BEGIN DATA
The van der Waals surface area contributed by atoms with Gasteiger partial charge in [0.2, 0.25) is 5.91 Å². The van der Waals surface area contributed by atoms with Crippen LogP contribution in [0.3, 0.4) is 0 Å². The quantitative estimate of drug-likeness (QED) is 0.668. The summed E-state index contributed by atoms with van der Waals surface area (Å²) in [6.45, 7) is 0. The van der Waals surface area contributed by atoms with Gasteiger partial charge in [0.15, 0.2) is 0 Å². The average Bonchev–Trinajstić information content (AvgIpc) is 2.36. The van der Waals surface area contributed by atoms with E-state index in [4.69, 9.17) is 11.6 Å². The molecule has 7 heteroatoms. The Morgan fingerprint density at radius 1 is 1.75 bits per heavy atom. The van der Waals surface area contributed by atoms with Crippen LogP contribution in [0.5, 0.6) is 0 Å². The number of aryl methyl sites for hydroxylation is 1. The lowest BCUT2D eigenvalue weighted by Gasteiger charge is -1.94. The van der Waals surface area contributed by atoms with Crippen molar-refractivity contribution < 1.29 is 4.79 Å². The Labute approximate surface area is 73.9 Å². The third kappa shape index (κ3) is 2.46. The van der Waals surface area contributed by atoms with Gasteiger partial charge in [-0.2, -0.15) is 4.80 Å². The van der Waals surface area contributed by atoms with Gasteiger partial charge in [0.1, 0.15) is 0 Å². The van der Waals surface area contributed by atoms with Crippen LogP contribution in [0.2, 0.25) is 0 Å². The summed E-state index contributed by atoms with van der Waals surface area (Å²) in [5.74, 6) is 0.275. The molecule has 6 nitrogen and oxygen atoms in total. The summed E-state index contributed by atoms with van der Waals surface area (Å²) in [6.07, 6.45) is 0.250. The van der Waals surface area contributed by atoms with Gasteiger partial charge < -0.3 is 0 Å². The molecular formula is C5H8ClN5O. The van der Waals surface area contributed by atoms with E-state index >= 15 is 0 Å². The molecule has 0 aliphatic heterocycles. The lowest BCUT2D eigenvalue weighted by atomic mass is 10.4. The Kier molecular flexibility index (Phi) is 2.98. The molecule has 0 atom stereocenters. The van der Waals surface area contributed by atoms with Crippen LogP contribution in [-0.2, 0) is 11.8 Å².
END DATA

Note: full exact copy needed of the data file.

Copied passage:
The van der Waals surface area contributed by atoms with Gasteiger partial charge in [0.2, 0.25) is 5.91 Å². The van der Waals surface area contributed by atoms with Crippen LogP contribution in [0.3, 0.4) is 0 Å². The quantitative estimate of drug-likeness (QED) is 0.668. The summed E-state index contributed by atoms with van der Waals surface area (Å²) in [6.45, 7) is 0. The van der Waals surface area contributed by atoms with Gasteiger partial charge in [0.15, 0.2) is 0 Å². The average Bonchev–Trinajstić information content (AvgIpc) is 2.36. The van der Waals surface area contributed by atoms with E-state index in [4.69, 9.17) is 11.6 Å². The molecule has 7 heteroatoms. The Morgan fingerprint density at radius 1 is 1.75 bits per heavy atom. The van der Waals surface area contributed by atoms with Crippen LogP contribution in [0.5, 0.6) is 0 Å². The number of aryl methyl sites for hydroxylation is 1. The lowest BCUT2D eigenvalue weighted by Gasteiger charge is -1.94. The van der Waals surface area contributed by atoms with Crippen molar-refractivity contribution < 1.29 is 4.79 Å². The Labute approximate surface area is 73.9 Å². The third kappa shape index (κ3) is 2.46. The van der Waals surface area contributed by atoms with Gasteiger partial charge in [-0.2, -0.15) is 4.80 Å². The van der Waals surface area contributed by atoms with Gasteiger partial charge in [0.1, 0.15) is 0 Å². The van der Waals surface area contributed by atoms with Crippen LogP contribution in [0.2, 0.25) is 0 Å². The summed E-state index contributed by atoms with van der Waals surface area (Å²) in [5.74, 6) is 0.275. The molecule has 6 nitrogen and oxygen atoms in total. The summed E-state index contributed by atoms with van der Waals surface area (Å²) in [6.07, 6.45) is 0.250. The van der Waals surface area contributed by atoms with Gasteiger partial charge < -0.3 is 0 Å². The molecular formula is C5H8ClN5O. The van der Waals surface area contributed by atoms with E-state index >= 15 is 0 Å². The molecule has 0 aliphatic heterocycles. The lowest BCUT2D eigenvalue weighted by atomic mass is 10.4. The Kier molecular flexibility index (Phi) is 2.98. The molecule has 0 atom stereocenters. The van der Waals surface area contributed by atoms with Crippen LogP contribution in [-0.2, 0) is 11.8 Å².